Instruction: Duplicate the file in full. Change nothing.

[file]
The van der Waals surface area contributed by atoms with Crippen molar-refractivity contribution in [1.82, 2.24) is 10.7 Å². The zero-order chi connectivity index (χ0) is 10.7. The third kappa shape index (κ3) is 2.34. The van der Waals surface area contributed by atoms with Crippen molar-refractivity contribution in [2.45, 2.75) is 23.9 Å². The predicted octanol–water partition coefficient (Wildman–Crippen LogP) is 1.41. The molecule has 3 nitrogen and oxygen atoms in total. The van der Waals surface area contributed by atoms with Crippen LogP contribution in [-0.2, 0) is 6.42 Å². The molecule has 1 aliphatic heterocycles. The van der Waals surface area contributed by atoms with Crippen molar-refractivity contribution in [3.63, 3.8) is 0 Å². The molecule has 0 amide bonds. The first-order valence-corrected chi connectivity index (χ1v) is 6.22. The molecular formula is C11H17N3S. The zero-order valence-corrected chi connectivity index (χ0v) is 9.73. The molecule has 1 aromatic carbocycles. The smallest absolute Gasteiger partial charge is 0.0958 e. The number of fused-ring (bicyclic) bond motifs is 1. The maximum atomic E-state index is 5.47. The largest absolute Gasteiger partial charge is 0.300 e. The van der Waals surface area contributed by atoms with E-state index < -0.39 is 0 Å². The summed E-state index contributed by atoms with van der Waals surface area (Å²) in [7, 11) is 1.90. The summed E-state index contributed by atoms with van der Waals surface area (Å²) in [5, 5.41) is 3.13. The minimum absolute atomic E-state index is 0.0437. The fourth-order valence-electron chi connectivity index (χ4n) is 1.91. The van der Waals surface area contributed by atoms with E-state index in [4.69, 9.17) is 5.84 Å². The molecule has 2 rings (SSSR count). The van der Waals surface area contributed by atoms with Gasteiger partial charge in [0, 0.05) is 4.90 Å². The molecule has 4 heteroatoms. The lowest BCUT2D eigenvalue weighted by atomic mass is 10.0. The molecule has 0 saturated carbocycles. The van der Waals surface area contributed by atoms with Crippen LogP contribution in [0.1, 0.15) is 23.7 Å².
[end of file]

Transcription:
The van der Waals surface area contributed by atoms with Crippen molar-refractivity contribution in [1.82, 2.24) is 10.7 Å². The zero-order chi connectivity index (χ0) is 10.7. The third kappa shape index (κ3) is 2.34. The van der Waals surface area contributed by atoms with Crippen molar-refractivity contribution in [2.45, 2.75) is 23.9 Å². The predicted octanol–water partition coefficient (Wildman–Crippen LogP) is 1.41. The molecule has 3 nitrogen and oxygen atoms in total. The van der Waals surface area contributed by atoms with Crippen LogP contribution in [-0.2, 0) is 6.42 Å². The molecule has 1 aliphatic heterocycles. The van der Waals surface area contributed by atoms with Crippen molar-refractivity contribution in [3.63, 3.8) is 0 Å². The molecule has 0 amide bonds. The first-order valence-corrected chi connectivity index (χ1v) is 6.22. The molecular formula is C11H17N3S. The zero-order valence-corrected chi connectivity index (χ0v) is 9.73. The molecule has 1 aromatic carbocycles. The smallest absolute Gasteiger partial charge is 0.0958 e. The number of fused-ring (bicyclic) bond motifs is 1. The maximum atomic E-state index is 5.47. The largest absolute Gasteiger partial charge is 0.300 e. The van der Waals surface area contributed by atoms with E-state index < -0.39 is 0 Å². The summed E-state index contributed by atoms with van der Waals surface area (Å²) in [7, 11) is 1.90. The summed E-state index contributed by atoms with van der Waals surface area (Å²) in [5, 5.41) is 3.13. The minimum absolute atomic E-state index is 0.0437. The fourth-order valence-electron chi connectivity index (χ4n) is 1.91. The van der Waals surface area contributed by atoms with E-state index in [4.69, 9.17) is 5.84 Å². The molecule has 2 rings (SSSR count). The van der Waals surface area contributed by atoms with Gasteiger partial charge in [0, 0.05) is 4.90 Å². The molecule has 4 heteroatoms. The lowest BCUT2D eigenvalue weighted by atomic mass is 10.0. The molecule has 0 saturated carbocycles. The van der Waals surface area contributed by atoms with Crippen LogP contribution in [0.1, 0.15) is 23.7 Å².